The IHD focused on delaying the arrival of the virus until the medical sector was ready to receive patients. The Directorate partnered with the Syrian Civil Defense and attracted 8,000 civilian volunteers for community awareness and public health campaigns8. The IHD worked closely with medical aid organisations on the ground as part of a WHO-led Covid-19 task force. One leading organisation founded by expatriate Syrian doctors across Europe and North America, UOSSM, delivered training to local healthcare workers receiving Covid-19 patients and established community isolation centres9. The task force assigned seven hospitals and 31 community centres to the Covid-19 response, implemented a community referral system, and prepared the only laboratory in northwest Syria for viral testing10.

The IHD collaborated with researchers abroad to ensure best practice. It most recently partnered with a researcher from the University of Oxford to develop predictive models for various community-level interventions.

The North Syria Covid-19 response is not without its challenges. Dr. Khalil pointed to the fact that their work hinges on donations from international supporters. Personal protective equipment for healthcare workers are scarce due to regional shortages. Social distancing, proper hand washing, and stay-at-home measures are luxuries when shelters are overflowing, clean water is scarce, and families depend on daily work to feed themselves. Face masks, the most feasible preventative measure in this setting, have not been secured for the general population. Oxygen supplies are alarmingly inadequate when an estimated 20% of infected patients require oxygen support11.

Moreover, the geopolitical situation continues to deprive Syria’s people of medical care. The Syrian government denies high numbers of Covid-19 cases in the country despite limited testing and Syrian doctors warning otherwise12. In July 2020, despite an ongoing pandemic, the UN Security Council failed to secure cross-border aid from Turkey and Iraq. The crossings are a lifeline for millions in the north of Syria who rely on them for food, medicine, and basic needs. Of the four original major crossings, the UN only approved the continued use of one13.

And most tragically, the indiscriminate bombing of civilian homes has not stopped. Syrians in Idlib are not just threatened with death from a fatal virus, but more imminently from the ongoing air campaign in the region’s south14.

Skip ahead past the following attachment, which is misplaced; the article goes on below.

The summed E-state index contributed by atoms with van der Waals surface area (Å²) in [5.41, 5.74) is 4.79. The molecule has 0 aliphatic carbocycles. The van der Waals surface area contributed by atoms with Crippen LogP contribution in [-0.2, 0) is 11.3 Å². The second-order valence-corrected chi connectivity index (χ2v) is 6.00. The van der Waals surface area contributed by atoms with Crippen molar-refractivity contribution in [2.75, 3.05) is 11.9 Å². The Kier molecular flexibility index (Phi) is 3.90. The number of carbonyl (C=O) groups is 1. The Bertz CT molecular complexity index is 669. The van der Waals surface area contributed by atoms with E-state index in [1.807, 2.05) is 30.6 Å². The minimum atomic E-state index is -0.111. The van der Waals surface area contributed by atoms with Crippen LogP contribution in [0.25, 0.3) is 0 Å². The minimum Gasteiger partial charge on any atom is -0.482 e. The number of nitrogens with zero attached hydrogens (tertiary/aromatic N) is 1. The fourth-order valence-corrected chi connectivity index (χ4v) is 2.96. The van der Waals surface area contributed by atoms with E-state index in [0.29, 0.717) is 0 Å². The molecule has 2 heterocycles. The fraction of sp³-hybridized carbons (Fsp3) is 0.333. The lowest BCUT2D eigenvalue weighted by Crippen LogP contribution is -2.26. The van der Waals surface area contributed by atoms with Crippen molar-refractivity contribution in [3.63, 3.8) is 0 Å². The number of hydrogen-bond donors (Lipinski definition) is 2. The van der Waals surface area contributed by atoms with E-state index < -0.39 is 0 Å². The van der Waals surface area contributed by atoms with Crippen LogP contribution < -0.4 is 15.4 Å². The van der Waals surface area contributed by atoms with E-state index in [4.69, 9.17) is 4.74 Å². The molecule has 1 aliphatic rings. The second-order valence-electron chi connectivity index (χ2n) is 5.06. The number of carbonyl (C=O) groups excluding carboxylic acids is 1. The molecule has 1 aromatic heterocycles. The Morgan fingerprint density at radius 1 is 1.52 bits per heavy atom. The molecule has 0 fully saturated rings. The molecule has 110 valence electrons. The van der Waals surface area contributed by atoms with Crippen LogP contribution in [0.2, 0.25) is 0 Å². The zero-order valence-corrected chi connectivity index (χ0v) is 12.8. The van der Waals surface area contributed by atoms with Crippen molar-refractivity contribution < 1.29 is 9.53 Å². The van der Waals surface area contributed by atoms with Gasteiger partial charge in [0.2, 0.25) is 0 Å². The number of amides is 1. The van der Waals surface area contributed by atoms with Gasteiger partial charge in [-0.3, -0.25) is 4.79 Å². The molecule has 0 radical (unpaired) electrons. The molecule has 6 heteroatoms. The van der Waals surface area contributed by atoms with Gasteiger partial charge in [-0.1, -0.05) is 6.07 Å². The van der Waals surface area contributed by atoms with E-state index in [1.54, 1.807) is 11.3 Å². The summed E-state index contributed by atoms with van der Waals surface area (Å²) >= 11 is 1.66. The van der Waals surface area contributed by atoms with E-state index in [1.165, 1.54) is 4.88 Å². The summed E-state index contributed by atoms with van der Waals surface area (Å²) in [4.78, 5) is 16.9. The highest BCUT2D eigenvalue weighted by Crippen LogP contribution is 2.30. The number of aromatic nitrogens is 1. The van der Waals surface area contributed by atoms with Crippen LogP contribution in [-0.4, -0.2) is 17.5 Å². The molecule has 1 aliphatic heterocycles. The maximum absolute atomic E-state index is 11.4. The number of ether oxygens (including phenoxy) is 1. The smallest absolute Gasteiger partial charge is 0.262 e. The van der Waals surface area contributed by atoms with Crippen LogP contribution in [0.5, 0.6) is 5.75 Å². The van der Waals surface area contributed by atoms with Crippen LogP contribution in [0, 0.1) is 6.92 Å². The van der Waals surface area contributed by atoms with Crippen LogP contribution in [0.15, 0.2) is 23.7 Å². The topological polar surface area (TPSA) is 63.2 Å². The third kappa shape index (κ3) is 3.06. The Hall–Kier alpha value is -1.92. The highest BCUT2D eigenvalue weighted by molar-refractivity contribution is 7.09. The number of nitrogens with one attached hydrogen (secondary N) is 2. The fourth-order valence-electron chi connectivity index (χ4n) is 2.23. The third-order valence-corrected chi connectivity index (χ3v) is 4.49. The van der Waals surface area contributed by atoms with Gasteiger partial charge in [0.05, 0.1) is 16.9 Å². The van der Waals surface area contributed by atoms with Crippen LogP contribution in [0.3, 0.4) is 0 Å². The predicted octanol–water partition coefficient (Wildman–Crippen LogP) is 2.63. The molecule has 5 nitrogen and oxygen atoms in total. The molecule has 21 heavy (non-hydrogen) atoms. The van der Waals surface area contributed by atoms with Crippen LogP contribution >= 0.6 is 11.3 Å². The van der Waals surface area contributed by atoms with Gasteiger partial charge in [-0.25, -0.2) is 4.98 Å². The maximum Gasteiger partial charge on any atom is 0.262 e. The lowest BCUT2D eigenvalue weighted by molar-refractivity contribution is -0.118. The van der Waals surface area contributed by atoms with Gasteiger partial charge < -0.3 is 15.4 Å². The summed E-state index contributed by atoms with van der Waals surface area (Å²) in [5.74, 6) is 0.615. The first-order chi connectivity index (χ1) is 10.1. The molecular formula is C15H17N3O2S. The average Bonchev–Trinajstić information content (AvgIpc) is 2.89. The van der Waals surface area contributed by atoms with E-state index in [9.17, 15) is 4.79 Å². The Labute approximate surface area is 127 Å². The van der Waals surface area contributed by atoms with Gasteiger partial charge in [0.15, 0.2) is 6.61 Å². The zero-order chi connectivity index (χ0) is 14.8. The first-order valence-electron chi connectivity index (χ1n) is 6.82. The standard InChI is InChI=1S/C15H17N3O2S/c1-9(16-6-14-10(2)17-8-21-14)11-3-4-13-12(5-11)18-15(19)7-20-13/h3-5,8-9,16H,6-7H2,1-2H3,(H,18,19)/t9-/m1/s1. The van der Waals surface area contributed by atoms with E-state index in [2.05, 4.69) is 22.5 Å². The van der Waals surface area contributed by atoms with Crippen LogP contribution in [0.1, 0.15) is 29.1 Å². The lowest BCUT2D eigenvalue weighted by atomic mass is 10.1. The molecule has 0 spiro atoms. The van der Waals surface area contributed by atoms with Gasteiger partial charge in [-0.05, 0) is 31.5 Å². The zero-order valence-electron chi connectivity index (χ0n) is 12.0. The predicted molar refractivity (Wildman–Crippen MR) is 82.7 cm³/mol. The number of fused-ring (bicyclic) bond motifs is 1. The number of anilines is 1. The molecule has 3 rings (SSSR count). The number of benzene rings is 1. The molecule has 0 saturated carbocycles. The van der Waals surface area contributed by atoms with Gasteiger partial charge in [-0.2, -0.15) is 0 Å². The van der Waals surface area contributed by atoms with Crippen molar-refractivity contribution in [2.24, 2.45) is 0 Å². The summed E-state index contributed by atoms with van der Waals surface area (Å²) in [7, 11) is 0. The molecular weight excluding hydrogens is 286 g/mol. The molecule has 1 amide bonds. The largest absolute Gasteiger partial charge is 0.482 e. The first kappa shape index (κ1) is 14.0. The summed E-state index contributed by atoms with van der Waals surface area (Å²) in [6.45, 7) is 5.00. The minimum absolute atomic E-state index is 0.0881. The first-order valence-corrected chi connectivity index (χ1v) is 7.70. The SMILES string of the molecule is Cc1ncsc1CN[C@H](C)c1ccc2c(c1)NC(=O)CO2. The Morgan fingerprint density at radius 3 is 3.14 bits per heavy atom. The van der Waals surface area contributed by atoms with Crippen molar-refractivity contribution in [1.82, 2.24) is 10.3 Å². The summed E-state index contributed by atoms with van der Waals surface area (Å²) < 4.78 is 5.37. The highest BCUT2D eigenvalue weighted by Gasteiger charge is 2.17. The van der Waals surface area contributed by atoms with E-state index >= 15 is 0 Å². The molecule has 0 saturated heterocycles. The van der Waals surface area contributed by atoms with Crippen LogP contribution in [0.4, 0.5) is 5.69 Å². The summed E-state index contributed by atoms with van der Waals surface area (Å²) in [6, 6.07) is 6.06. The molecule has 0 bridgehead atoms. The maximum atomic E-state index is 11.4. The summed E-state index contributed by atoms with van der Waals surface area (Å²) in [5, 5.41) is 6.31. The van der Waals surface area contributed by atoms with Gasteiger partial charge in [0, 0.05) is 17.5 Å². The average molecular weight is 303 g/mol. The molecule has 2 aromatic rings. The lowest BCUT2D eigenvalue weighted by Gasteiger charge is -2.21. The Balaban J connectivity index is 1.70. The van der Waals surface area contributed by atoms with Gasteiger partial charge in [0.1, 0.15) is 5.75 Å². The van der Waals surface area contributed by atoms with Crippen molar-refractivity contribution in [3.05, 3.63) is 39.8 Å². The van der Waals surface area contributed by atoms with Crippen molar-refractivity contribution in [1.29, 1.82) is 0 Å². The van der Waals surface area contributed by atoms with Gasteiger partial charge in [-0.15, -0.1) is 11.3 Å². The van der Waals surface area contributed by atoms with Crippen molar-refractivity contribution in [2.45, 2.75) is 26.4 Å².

Building a Syria for all

For Syrians, the IHD is an ongoing success story. It continues to battle odds in a perilous setting. Dr. Khalil believes it demonstrates what a state institution should do: represent the people it serves and respect their dignity and rights. He hopes the IHD model will ‘incite the rest of society to establish other alternative institutions, such as the directorates of education and agriculture.’ This past September 2020, the IHD held its third general conference with 140 medical facilities represented. A new board was elected.

Dr. Khalil did not run for his board position this fall. He stepped down from his work of seven years to pursue a Master’s Degree in Health, Policy, Planning, and Financing in a course developed between the London School of Hygiene and Tropical Medicine (LSHTM) and London School of Economics (LSE). During the writing of this piece, Dr. Khalil moved to London with his wife and two young daughters. His hope is to return to his homeland one day soon equipped with the knowledge and training to help rebuild Syria’s healthcare system.

Dr. Khalil was a demonstrator in the earliest anti-government protests before taking on the duties of coordinating and delivering medical care to his people. Reflecting on his experiences, he could not help but emphasize the innumerable others who served the health needs of Syria’s people. He named close friends and colleagues who were martyred in their shared pursuit. For him, the directorate will remain a success story so long as it remains ‘the property of the society it serves.’

Quotations from Dr. Khalil were taken from personal interviews conducted with him for this piece and reproduced with his permission.

Edition: 69 (2020-2021)

Correspondence to: editors@omsg-online.com